Implementation of Monetary Policy in a Regime with Zero Reserve Requirements
Monetary policy can be implemented effectively without reserve requirements as long as cost incentives ensure a predictable demand for settlement balances. A central bank can then achieve the level of short-term interest rates that it desires, using market-oriented instruments only. In Canada, the framework provided by rules on interbank payments settlement and by the costs of deficits and surpluses on settlement accounts provides a strong incentive for the banks and other clearing institutions to target zero balances. Reforms of this framework, to follow the introduction of the Large-Value Transfer System, will ensure its continued effectiveness and make it more transparent. An appendix outlines the process by which reserve requirements were phased out in Canada.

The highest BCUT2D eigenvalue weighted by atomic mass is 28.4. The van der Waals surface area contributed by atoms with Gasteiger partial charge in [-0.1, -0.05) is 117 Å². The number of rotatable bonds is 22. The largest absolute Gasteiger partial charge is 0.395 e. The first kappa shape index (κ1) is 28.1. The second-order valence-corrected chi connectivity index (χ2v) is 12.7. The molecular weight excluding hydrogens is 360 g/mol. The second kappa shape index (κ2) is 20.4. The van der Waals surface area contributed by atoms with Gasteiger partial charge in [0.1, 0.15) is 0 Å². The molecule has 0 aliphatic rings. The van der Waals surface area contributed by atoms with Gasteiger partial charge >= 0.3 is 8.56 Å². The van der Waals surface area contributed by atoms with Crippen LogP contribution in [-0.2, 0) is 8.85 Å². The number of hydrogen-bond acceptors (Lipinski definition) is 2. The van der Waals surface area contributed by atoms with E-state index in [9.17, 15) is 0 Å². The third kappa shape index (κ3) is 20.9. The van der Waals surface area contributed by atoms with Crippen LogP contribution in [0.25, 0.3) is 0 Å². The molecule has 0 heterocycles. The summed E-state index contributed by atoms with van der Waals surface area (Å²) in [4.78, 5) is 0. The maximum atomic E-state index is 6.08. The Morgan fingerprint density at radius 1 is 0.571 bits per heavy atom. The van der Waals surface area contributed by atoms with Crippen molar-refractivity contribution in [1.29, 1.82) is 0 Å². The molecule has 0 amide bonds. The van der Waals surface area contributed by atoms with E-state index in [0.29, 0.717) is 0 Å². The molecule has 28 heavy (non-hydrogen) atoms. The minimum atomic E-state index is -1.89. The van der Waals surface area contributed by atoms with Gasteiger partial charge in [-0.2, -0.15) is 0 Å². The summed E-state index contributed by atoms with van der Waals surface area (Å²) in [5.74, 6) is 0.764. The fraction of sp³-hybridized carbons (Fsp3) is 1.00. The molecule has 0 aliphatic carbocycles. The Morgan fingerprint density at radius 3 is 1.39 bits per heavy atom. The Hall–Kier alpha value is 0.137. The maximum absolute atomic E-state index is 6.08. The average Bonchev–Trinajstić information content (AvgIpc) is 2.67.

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References listed on IDEAS
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- Taylor, John B., 1993. "Discretion versus policy rules in practice," Carnegie-Rochester Conference Series on Public Policy, Elsevier, vol. 39(1), pages 195-214, December.
- Marvin Goodfriend, 1990.
"Interest rates and the conduct of monetary policy,"
90-06, Federal Reserve Bank of Richmond.
- Goodfriend, Marvin, 1991. "Interest rates and the conduct of monetary policy," Carnegie-Rochester Conference Series on Public Policy, Elsevier, vol. 34(1), pages 7-30, January.
- Coletti, D. & Hunt, B. & Rose, D. & Tetlow, R., 1996. "The Bank of Canada's New Quarterly Projection Model. Part 3 , the Dynamic Model : QPM," Technical Reports 75, Bank of Canada.
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